I didn’t watch President Trump’s weekend speeches live. It was a holiday, so I chose to take one. As a result, I first learned about them from the reactions they elicited. As usual, it was like Rashomon for the Trump era.
According to the Washington Post, Trump’s Mount Rushmore speech signaled his “unyielding push to preserve Confederate symbols and the legacy of white domination,” which was “crystallized by his harsh denunciation of the racial justice movement.” The Associated Press account was headlined, “Trump pushes racial division, flouts virus rules at Rushmore.” Sen. Tammy Duckworth (D-Ill.) said on CNN that Trump “spent all his time talking about dead traitors.”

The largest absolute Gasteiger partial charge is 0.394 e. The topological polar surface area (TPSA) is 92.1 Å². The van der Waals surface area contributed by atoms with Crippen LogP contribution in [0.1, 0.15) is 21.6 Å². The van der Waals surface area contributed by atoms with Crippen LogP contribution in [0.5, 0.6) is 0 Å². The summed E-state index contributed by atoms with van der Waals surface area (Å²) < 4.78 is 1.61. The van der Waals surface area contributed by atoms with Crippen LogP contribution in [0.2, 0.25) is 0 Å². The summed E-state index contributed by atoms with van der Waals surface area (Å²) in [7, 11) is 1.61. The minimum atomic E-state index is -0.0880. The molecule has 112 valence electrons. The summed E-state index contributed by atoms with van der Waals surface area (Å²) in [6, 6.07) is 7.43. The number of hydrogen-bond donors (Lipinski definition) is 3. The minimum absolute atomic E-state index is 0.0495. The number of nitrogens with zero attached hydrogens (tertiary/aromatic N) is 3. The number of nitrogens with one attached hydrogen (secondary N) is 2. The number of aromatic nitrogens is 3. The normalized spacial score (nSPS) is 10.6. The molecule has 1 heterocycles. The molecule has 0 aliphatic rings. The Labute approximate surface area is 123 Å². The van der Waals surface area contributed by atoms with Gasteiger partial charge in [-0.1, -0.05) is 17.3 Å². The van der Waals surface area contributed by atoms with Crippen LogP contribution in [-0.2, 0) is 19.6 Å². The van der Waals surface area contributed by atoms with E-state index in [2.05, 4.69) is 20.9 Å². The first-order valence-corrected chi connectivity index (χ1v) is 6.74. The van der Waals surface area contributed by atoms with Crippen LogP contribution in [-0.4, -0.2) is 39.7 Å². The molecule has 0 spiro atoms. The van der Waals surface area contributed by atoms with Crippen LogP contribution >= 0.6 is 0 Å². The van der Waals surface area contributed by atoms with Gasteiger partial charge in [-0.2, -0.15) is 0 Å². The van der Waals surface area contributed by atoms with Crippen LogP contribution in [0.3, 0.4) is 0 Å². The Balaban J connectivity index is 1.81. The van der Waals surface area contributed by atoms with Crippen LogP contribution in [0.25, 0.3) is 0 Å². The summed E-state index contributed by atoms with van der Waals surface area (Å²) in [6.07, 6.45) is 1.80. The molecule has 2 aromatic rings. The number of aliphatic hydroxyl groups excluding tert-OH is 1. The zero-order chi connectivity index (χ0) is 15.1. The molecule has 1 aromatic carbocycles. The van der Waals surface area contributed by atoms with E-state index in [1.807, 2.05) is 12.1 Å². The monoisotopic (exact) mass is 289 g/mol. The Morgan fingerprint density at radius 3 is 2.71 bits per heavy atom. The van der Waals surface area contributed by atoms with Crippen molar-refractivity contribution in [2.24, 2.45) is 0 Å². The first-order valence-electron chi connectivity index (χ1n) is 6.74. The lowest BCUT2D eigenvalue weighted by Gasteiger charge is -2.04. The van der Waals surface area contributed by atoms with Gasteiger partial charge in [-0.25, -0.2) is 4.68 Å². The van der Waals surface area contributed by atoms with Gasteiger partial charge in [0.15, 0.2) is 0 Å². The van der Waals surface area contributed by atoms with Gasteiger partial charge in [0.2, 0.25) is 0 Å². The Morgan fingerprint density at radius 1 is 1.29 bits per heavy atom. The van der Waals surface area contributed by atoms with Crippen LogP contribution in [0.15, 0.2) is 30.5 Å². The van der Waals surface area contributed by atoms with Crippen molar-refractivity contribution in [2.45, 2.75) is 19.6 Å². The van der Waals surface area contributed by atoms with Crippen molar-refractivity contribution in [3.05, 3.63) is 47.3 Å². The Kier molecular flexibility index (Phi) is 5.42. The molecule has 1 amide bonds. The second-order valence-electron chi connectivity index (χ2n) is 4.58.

Many on the right had a field day in response to the responses. To their ears, Trump didn’t spend any time talking about “dead traitors” or the Confederacy. His subjects were the American Revolution, abolition, and great Americans, including some African Americans. My friend and former National Review colleague Rich Lowry saw and heard “a superb speech, tough but appropriately so.”
I can see how Lowry, who has a greater tolerance for nationalist rhetoric and strained teleprompter reading than I do, heard a good speech—though “superb” is a hernia-risking heavy lift for me. I will concede that, once I caught up to the speeches, I found little that was objectionable in the portions that were purely historical.